Even now, I am perfectly happy listening to my MP3’s on my computer while the stereo sits idle in anticipation of the occasional swish of the dust rag.
Perhaps the blame lies in my failure to learn an instrument. I was one of those grade schoolers for whom even the recorder was beyond my capabilities. I never grasped that when playing the violin, you were NOT supposed to saw away on all the strings at once.
Maybe it’s a hereditary thing. My mom likes show tunes but my dad proclaims marches to be his favorite kind of music. There really isn’t, to my knowledge, an audiophile contingent devoted to marches.
It could be my complete lack of rhythm. There’s no quicker way to make me feel like the dumbest person in the room than formal dance. Left foot here, right foot there…I need a GPS to navigate even the simplest of dance steps.
For those whose lingo is peppered with words like “woofer” and “tweeter,” it must be incomprehensible that I could enjoy listening to music so much, but at such low quality. Enroll me in AAA (Anti-Audiophiles Anonymous) or some other twelve-step program. I admit it - I have a problem and need help! Listen to my pleas carefully, though; they won't come through as loud and clear as your refined ears are used to.
|First posted 9/9/2011; updated 1/25/2020.|
Over the Rainbow
Writer(s): Harold Arlen/E.Y. “Yip” Harburg (see lyrics here)
First Charted: September 9, 1939
Peak: 5 US, 12 GA, 17 HP (Click for codes to singles charts.)
Sales (in millions): 4.2 US, -- UK, 5.63 world (includes US + UK)
Airplay/Streaming (in millions): -- radio, 36.5 video, -- streaming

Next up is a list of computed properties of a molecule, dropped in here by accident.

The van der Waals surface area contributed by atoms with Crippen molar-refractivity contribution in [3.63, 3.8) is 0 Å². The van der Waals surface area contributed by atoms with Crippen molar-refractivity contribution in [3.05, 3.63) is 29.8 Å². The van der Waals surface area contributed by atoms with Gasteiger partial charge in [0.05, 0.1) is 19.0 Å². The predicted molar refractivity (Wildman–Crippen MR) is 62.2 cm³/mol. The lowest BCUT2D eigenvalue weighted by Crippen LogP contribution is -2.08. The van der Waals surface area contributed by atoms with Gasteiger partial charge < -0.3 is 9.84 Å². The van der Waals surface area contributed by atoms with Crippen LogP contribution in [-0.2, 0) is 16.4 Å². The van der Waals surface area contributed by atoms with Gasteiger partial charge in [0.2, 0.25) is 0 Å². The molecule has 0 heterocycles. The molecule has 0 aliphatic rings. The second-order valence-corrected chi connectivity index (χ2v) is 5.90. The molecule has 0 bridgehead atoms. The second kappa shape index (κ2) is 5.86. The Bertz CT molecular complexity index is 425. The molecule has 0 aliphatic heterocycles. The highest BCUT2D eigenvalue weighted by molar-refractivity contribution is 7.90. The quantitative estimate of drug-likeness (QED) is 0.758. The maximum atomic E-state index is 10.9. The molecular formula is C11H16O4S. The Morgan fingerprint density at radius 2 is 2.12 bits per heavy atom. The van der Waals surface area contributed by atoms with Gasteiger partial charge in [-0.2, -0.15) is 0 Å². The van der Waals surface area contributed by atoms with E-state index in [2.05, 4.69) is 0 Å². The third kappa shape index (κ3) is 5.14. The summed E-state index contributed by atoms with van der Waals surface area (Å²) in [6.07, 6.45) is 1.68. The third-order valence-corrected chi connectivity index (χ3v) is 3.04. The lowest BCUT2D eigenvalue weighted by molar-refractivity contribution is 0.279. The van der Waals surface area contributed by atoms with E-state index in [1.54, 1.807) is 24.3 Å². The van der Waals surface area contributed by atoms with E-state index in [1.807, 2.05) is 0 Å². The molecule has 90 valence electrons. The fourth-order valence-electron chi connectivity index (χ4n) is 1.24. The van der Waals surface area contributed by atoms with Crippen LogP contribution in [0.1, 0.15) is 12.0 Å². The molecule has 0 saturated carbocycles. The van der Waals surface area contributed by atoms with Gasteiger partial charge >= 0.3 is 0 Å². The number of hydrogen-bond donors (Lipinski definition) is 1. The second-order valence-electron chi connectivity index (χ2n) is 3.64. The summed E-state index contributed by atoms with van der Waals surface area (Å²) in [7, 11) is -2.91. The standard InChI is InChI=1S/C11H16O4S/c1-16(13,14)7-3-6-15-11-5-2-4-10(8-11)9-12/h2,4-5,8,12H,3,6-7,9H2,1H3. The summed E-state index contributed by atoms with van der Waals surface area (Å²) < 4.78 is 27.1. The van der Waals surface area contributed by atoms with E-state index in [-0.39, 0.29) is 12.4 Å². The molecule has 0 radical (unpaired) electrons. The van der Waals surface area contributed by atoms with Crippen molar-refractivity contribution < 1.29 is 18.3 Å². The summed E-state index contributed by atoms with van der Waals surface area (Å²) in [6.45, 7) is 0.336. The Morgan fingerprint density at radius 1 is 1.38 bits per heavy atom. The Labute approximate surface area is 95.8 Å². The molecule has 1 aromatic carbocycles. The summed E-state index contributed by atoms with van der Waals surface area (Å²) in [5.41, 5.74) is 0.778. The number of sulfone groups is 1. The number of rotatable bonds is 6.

There are few songs more associated with a movie more than “Over the Rainbow” is with The Wizard of Oz and then-sixteen-year-old Judy Garland’s performance of it. It topped the AFI’s list of movie songs. However, the song was initially deleted when it was thought to slow down the film. LW-80 Movie execs even said it was inappropriate for audiences to see the movie’s star singing in a farmyard. LW-80 It only made it back in when Harold Arlen, one of the song’s writers, and executive producer Arthur Freed lobbied on the song’s behalf. AB40
Arlen and lyricist “Yip” Harburg originally penned the song not as “a little girl’s plea for a silver lining,” CR-211 but as a declaration of hope for America from two “unabashed lefties” CR-211 who believed in President Roosevelt’s New Deal. CR-211
As was common in the first half of the 20th century, multiple versions of the song charted. In 1939, four acts took “Rainbow” into the top 10. Interesting, Garland’s was neither the most successful nor the first to chart. Glenn Miller and Larry Clinton both debuted with it the week of August 19. Miller’s went to #1 the same week Garland hit the charts. A week later, Bob Crosby hit with his #2 version.
However, it was Garland’s version which “became the most famous and beloved.” JA-154 Hers was selected by the RIAA as the top song of the 20th century and won the Oscar for Best Song. She had no problem with the “theme song around which she constructed her career.” LW-80 As she said, “I’ve sung it time and time again and it’s still the song that’s closest to my heart.” CR-211